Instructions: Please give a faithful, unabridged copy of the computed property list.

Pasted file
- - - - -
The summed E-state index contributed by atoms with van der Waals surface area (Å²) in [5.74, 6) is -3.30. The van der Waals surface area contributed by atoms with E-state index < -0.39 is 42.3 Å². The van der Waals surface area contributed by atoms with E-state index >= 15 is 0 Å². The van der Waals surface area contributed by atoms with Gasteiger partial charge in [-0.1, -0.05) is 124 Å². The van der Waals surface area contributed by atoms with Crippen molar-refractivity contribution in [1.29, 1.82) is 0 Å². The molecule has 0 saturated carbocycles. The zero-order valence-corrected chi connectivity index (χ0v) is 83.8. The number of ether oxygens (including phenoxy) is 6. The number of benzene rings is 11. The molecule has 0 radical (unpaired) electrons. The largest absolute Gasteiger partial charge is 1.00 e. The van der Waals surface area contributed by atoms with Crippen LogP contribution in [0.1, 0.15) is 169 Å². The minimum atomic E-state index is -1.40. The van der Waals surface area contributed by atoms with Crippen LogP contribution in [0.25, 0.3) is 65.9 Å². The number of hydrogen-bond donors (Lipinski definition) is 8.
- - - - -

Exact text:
The summed E-state index contributed by atoms with van der Waals surface area (Å²) in [5.74, 6) is -3.30. The van der Waals surface area contributed by atoms with E-state index < -0.39 is 42.3 Å². The van der Waals surface area contributed by atoms with E-state index >= 15 is 0 Å². The van der Waals surface area contributed by atoms with Gasteiger partial charge in [-0.1, -0.05) is 124 Å². The van der Waals surface area contributed by atoms with Crippen molar-refractivity contribution in [1.29, 1.82) is 0 Å². The molecule has 0 saturated carbocycles. The zero-order valence-corrected chi connectivity index (χ0v) is 83.8. The number of ether oxygens (including phenoxy) is 6. The number of benzene rings is 11. The molecule has 0 radical (unpaired) electrons. The largest absolute Gasteiger partial charge is 1.00 e. The van der Waals surface area contributed by atoms with Crippen LogP contribution in [0.1, 0.15) is 169 Å². The minimum atomic E-state index is -1.40. The van der Waals surface area contributed by atoms with Crippen LogP contribution in [0.25, 0.3) is 65.9 Å². The number of hydrogen-bond donors (Lipinski definition) is 8.